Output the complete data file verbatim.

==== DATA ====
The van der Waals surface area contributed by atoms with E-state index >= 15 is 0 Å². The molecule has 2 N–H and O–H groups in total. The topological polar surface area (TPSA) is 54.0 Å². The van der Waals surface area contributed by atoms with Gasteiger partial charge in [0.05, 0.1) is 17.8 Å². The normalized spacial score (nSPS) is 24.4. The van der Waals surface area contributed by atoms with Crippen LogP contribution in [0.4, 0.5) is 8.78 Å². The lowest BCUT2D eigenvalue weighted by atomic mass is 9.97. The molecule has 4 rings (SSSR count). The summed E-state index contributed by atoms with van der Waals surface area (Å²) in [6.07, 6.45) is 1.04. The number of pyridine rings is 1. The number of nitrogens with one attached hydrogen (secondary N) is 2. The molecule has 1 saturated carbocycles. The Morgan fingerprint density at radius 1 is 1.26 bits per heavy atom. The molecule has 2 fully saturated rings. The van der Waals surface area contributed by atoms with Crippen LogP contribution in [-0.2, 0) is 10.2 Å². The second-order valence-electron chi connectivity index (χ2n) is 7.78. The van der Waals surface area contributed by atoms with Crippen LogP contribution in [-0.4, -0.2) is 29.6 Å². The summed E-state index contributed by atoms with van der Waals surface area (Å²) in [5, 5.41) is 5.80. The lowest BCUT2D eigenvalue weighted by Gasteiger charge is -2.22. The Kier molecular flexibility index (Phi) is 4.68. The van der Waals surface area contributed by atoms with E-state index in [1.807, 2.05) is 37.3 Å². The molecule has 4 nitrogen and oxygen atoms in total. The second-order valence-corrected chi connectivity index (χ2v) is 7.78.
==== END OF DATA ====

The van der Waals surface area contributed by atoms with E-state index >= 15 is 0 Å². The molecule has 2 N–H and O–H groups in total. The topological polar surface area (TPSA) is 54.0 Å². The van der Waals surface area contributed by atoms with Gasteiger partial charge in [0.05, 0.1) is 17.8 Å². The normalized spacial score (nSPS) is 24.4. The van der Waals surface area contributed by atoms with Crippen LogP contribution in [0.4, 0.5) is 8.78 Å². The lowest BCUT2D eigenvalue weighted by atomic mass is 9.97. The molecule has 4 rings (SSSR count). The summed E-state index contributed by atoms with van der Waals surface area (Å²) in [6.07, 6.45) is 1.04. The number of pyridine rings is 1. The number of nitrogens with one attached hydrogen (secondary N) is 2. The molecule has 1 saturated carbocycles. The Morgan fingerprint density at radius 1 is 1.26 bits per heavy atom. The molecule has 2 fully saturated rings. The van der Waals surface area contributed by atoms with Crippen LogP contribution in [-0.2, 0) is 10.2 Å². The second-order valence-electron chi connectivity index (χ2n) is 7.78. The van der Waals surface area contributed by atoms with Crippen LogP contribution in [-0.4, -0.2) is 29.6 Å². The summed E-state index contributed by atoms with van der Waals surface area (Å²) in [5, 5.41) is 5.80. The lowest BCUT2D eigenvalue weighted by Gasteiger charge is -2.22. The Kier molecular flexibility index (Phi) is 4.68. The van der Waals surface area contributed by atoms with E-state index in [1.807, 2.05) is 37.3 Å². The molecule has 4 nitrogen and oxygen atoms in total. The second-order valence-corrected chi connectivity index (χ2v) is 7.78.